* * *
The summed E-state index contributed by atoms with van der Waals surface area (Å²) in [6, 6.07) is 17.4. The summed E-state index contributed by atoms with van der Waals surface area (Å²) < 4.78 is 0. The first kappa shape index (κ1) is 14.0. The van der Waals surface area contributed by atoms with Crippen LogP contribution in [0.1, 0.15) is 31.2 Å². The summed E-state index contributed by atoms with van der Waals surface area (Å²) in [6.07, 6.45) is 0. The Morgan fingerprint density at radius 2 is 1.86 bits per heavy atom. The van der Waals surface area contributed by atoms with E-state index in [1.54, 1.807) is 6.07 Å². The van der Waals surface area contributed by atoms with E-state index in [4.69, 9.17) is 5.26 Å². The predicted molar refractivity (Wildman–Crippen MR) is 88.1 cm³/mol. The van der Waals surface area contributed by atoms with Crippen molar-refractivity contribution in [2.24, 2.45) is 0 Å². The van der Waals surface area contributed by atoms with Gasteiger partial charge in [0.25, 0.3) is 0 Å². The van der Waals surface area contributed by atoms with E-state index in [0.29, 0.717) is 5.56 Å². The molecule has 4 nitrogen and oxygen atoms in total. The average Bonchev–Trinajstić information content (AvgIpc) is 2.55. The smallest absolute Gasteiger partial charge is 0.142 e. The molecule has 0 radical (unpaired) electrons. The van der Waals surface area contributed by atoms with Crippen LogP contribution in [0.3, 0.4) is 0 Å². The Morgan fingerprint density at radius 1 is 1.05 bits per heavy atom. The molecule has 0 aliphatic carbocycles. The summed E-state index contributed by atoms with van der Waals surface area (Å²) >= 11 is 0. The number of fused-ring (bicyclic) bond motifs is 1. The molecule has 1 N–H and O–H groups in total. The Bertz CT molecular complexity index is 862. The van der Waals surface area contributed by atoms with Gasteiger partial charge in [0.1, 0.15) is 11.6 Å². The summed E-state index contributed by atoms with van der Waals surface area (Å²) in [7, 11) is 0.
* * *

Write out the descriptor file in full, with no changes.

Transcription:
The summed E-state index contributed by atoms with van der Waals surface area (Å²) in [6, 6.07) is 17.4. The summed E-state index contributed by atoms with van der Waals surface area (Å²) < 4.78 is 0. The first kappa shape index (κ1) is 14.0. The van der Waals surface area contributed by atoms with Crippen LogP contribution in [0.1, 0.15) is 31.2 Å². The summed E-state index contributed by atoms with van der Waals surface area (Å²) in [6.07, 6.45) is 0. The Morgan fingerprint density at radius 2 is 1.86 bits per heavy atom. The van der Waals surface area contributed by atoms with E-state index in [1.54, 1.807) is 6.07 Å². The van der Waals surface area contributed by atoms with E-state index in [4.69, 9.17) is 5.26 Å². The predicted molar refractivity (Wildman–Crippen MR) is 88.1 cm³/mol. The van der Waals surface area contributed by atoms with Crippen molar-refractivity contribution in [2.24, 2.45) is 0 Å². The van der Waals surface area contributed by atoms with Gasteiger partial charge in [0.25, 0.3) is 0 Å². The van der Waals surface area contributed by atoms with E-state index in [0.29, 0.717) is 5.56 Å². The molecule has 4 nitrogen and oxygen atoms in total. The average Bonchev–Trinajstić information content (AvgIpc) is 2.55. The smallest absolute Gasteiger partial charge is 0.142 e. The molecule has 0 radical (unpaired) electrons. The van der Waals surface area contributed by atoms with Crippen LogP contribution in [0.3, 0.4) is 0 Å². The Morgan fingerprint density at radius 1 is 1.05 bits per heavy atom. The molecule has 0 aliphatic carbocycles. The summed E-state index contributed by atoms with van der Waals surface area (Å²) >= 11 is 0. The number of fused-ring (bicyclic) bond motifs is 1. The molecule has 1 N–H and O–H groups in total. The Bertz CT molecular complexity index is 862. The van der Waals surface area contributed by atoms with Gasteiger partial charge in [0.1, 0.15) is 11.6 Å². The summed E-state index contributed by atoms with van der Waals surface area (Å²) in [7, 11) is 0.